Human beings are creatures that regret what has not been done.

-What do you expect from Waseda University?

I hope that Waseda will continue to produce professionals that do not fall into conventional patterns. There are many Waseda graduates who are active not only in theater but also in all other fields. These individuals were unconventional students, so they are able to think freely. In other words, they are able to do revolutionary things.

During my time at Waseda, I also performed activities which were slightly different from other students. One example is an episode from when I held a graduation performance together with other students majoring in theater. It was sad to see the performance end after showing only in Tokyo and everyone involved was feeling reluctant to break up the group. At the time, one of the members mentioned that there was a good place to hold a performance in his home town of Nada, and he proposed that we give a performance there. Upon him making this statement, another member stated that there was a good place for performances in the city of Nagoya. In this way, we began to conduct performances in areas outside of Tokyo. Also, there are many famous student theater groups at Waseda University, and students from every school participated in these groups in addition to theater majors. However, from the time that I was a first year student, I refrained from participating in such groups. Instead, I created a coterie magazine with my friends who were theater majors and held performances in rural areas. This kind of action was rare at the time, and I remember that faculty from the university happily stated that "recently, there aren't any students who undertake those kinds of activities". I was extremely happy to receive this kind of praise from my instructors. I hope that university management, faculty and staff will warmly watch over and support students who are attempting to do something new.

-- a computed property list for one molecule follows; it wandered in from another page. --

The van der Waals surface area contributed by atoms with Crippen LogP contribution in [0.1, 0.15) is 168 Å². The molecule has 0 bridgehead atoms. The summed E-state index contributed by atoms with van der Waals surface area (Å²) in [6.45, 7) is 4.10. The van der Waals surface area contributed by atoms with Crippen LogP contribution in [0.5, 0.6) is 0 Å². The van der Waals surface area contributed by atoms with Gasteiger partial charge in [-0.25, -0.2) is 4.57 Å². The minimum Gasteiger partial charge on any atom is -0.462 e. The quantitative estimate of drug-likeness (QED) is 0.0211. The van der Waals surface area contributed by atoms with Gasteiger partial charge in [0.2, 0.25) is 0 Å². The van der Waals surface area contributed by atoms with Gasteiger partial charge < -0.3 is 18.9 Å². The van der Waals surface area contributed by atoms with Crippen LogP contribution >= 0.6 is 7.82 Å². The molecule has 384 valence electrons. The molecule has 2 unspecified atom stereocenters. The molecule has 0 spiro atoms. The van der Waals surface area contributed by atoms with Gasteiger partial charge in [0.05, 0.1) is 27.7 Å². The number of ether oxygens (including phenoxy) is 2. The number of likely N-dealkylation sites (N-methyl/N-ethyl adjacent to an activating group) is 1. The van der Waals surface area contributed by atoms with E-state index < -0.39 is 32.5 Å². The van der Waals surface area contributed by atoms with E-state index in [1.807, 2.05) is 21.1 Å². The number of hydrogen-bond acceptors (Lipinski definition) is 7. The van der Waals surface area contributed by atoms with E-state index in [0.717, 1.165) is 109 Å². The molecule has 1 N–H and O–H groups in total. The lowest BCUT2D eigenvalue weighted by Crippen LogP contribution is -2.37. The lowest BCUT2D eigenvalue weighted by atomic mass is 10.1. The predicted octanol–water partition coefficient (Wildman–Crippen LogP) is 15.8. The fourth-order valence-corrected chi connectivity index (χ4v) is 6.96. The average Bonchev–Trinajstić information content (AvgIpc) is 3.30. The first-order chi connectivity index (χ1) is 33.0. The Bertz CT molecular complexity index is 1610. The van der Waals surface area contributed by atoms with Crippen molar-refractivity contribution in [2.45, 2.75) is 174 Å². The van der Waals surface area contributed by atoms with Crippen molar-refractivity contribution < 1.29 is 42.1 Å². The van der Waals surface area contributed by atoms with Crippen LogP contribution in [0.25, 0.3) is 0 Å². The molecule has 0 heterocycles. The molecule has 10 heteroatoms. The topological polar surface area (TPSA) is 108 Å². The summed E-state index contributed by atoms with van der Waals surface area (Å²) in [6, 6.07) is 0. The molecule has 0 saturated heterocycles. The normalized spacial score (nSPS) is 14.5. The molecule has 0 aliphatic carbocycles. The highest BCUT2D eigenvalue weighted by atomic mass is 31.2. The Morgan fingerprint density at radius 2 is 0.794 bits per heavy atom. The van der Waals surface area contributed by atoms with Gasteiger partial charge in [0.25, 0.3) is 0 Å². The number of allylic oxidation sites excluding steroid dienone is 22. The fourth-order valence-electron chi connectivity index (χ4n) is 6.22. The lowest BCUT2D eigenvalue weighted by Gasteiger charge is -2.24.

-Could you give a message to the mothers and fathers of children?

Please accept the thinking of your own child. Let them act freely to do what they want and help them to find the light of the lighthouse. People do not regret doing what they want, even if they make mistakes. People are creatures that regret what they have not done. I understand the mothers and fathers may worry, but please believe in your child.

Mr. Uzuhiko Tanaka
President of Tokyu Bunkamura

Born in Tokyo in 1940. Graduated from the Waseda University of School of Letters, Arts, and Sciences I in 1965. Entered Tokyu Agency Inc. in 1974. Transferred to Tokyu Department Store Co., Ltd. in 1984 and was involved with Bunkamura since the stages of development and planning. In 1988, assumed the position of Director at the same time that Tokyu Bunkamura Inc. was established. Established a number of systems, including a "franchise system" in which franchise contracts were conducted with orchestras and theatrical groups and the special characteristics and appeal of each party to the contract was utilized to the fullest extent. He also established Japan's first "official supplier system" in which culture and the arts receive long-term support and production from corporations, as well as a project entitled "Producer's Office" in which individuals who are active at the forefront of various fields of culture and art participate in planning and operation. Bunkamura was honored with the Mecenat Award in 1999. He assumed the position of Vice-President at Bunkamura in 2001, and assumed his current position of President in 2007.